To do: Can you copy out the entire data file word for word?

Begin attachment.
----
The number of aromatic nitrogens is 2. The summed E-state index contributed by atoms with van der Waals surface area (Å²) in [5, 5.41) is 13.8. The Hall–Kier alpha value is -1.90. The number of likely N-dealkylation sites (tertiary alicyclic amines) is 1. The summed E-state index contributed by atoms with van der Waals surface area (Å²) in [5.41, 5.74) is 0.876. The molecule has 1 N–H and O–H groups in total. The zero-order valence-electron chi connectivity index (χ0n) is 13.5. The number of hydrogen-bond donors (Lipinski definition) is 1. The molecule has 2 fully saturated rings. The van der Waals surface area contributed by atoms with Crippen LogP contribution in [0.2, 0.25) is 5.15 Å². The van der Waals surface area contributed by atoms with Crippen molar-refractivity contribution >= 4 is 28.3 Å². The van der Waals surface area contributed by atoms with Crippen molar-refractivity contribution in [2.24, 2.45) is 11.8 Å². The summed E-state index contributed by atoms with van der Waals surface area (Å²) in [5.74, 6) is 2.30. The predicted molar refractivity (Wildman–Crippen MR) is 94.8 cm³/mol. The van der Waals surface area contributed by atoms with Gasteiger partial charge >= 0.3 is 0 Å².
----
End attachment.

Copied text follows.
The number of aromatic nitrogens is 2. The summed E-state index contributed by atoms with van der Waals surface area (Å²) in [5, 5.41) is 13.8. The Hall–Kier alpha value is -1.90. The number of likely N-dealkylation sites (tertiary alicyclic amines) is 1. The summed E-state index contributed by atoms with van der Waals surface area (Å²) in [5.41, 5.74) is 0.876. The molecule has 1 N–H and O–H groups in total. The zero-order valence-electron chi connectivity index (χ0n) is 13.5. The number of hydrogen-bond donors (Lipinski definition) is 1. The molecule has 2 fully saturated rings. The van der Waals surface area contributed by atoms with Crippen LogP contribution in [0.2, 0.25) is 5.15 Å². The van der Waals surface area contributed by atoms with Crippen molar-refractivity contribution >= 4 is 28.3 Å². The van der Waals surface area contributed by atoms with Crippen molar-refractivity contribution in [2.24, 2.45) is 11.8 Å². The summed E-state index contributed by atoms with van der Waals surface area (Å²) in [5.74, 6) is 2.30. The predicted molar refractivity (Wildman–Crippen MR) is 94.8 cm³/mol. The van der Waals surface area contributed by atoms with Gasteiger partial charge >= 0.3 is 0 Å².